Shadows of the April 2016 War: Armenia and Azerbaijan Back in a Deadlock?
The third anniversary of the April 2016 “Four-Day War” between Armenia and Azerbaijan is fast approaching (see EDM, April 6, 2016). That deadly clash along the Karabakh Line of Contact ultimately catalyzed the transition of power in Armenia, through a popular revolution, from long-ruling Serzh Sargsyan to current reformist Prime Minister Nikol Pashinyan. But as experts reflect on the consequences of the armed exchange that broke out three years ago, concerns simultaneously mount about the effectiveness of the ongoing Azerbaijani-Armenian peace process. The democratic regime change in Armenia, in May 2018, had initially inspired some hope that a peaceful settlement of the conflict with Azerbaijan could finally be possible. However, ten months into Pashinyan’s leadership, contradictory messages with more pessimistic scenarios are now emerging. If left unchecked, a re-escalation of the war is quite possible.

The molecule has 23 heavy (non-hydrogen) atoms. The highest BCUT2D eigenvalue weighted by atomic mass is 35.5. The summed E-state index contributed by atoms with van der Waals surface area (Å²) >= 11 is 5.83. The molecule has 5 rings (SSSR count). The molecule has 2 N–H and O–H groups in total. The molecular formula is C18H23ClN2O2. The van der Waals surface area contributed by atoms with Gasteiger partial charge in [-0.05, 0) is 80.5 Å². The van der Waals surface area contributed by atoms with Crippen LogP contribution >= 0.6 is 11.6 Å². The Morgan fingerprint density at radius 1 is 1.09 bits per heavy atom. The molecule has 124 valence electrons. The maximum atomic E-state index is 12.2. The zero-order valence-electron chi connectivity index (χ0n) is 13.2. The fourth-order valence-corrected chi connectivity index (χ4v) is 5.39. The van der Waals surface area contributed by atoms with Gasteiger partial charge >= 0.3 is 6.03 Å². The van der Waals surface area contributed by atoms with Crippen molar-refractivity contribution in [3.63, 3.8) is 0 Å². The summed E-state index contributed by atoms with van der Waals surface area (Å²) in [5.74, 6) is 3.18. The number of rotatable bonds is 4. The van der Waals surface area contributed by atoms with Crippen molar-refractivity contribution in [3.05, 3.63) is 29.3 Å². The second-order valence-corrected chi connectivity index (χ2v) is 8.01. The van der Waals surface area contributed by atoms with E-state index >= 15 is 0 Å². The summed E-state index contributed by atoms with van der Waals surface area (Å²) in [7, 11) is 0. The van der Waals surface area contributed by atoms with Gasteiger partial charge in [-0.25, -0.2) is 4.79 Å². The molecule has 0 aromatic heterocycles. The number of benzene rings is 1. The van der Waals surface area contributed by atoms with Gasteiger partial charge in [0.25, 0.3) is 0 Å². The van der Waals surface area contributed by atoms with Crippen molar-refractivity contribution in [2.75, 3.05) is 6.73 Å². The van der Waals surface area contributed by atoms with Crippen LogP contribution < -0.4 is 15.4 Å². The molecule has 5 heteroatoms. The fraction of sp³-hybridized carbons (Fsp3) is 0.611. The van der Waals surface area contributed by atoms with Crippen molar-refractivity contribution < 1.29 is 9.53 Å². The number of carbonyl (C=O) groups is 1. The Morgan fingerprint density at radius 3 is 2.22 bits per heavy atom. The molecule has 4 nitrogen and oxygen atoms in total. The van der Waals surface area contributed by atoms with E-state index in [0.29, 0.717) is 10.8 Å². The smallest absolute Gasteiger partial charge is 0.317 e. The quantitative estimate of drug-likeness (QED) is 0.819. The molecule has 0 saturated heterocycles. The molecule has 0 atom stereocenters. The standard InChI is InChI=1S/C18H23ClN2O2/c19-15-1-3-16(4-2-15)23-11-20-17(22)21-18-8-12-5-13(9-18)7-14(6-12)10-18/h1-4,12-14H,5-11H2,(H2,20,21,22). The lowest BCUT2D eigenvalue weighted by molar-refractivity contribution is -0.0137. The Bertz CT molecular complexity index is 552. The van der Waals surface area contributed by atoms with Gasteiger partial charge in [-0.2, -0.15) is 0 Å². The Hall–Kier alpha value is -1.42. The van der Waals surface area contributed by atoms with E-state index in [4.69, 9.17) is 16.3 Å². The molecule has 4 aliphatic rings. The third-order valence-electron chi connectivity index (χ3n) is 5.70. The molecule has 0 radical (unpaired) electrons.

Initially, the regime transition in Yerevan inspired some limited optimism regarding the prospect of resolving the conflict (see EDM, May 15, 2018). And in response, Azerbaijan did not attempt to retake any portion of its occupied territories while internal unrest consumed Armenia. Baku’s rationale was to not interrupt Pashinyan’s efforts to clean up the Sargsyan clan, widely seen as responsible for numerous grave crimes against Azerbaijani civilians and inherently uninterested in actually reaching a peace deal. The thinking in Azerbaijan went that, since Pashinyan’s focus was on Armenia’s development, he might be open to more constructive engagement in the conflict resolution process. This was supported by a widely shared belief that Pashinyan would work to achieve normalcy with neighbors in order to underpin his promises of democracy, reforms and economic growth (Moskovsky Komsomolets, July 10, 2018; Caucasus Edition, December 13, 2018; EurActiv, December 18, 2018). The United States’ National Security Advisor John Bolton also called for this breakthrough in negotiations during his visit to Armenia in October 2018 (Am.usembassy.gov, October 25, 2018). Consequently, President Aliyev and Prime Minister Pashinyan agreed, in Dushanbe, in September 2018, to reduce tensions and establish a joint hotline, which helped reduce ceasefire violations and largely holds to this day (Pfp-consortium.org, December 7, 2018).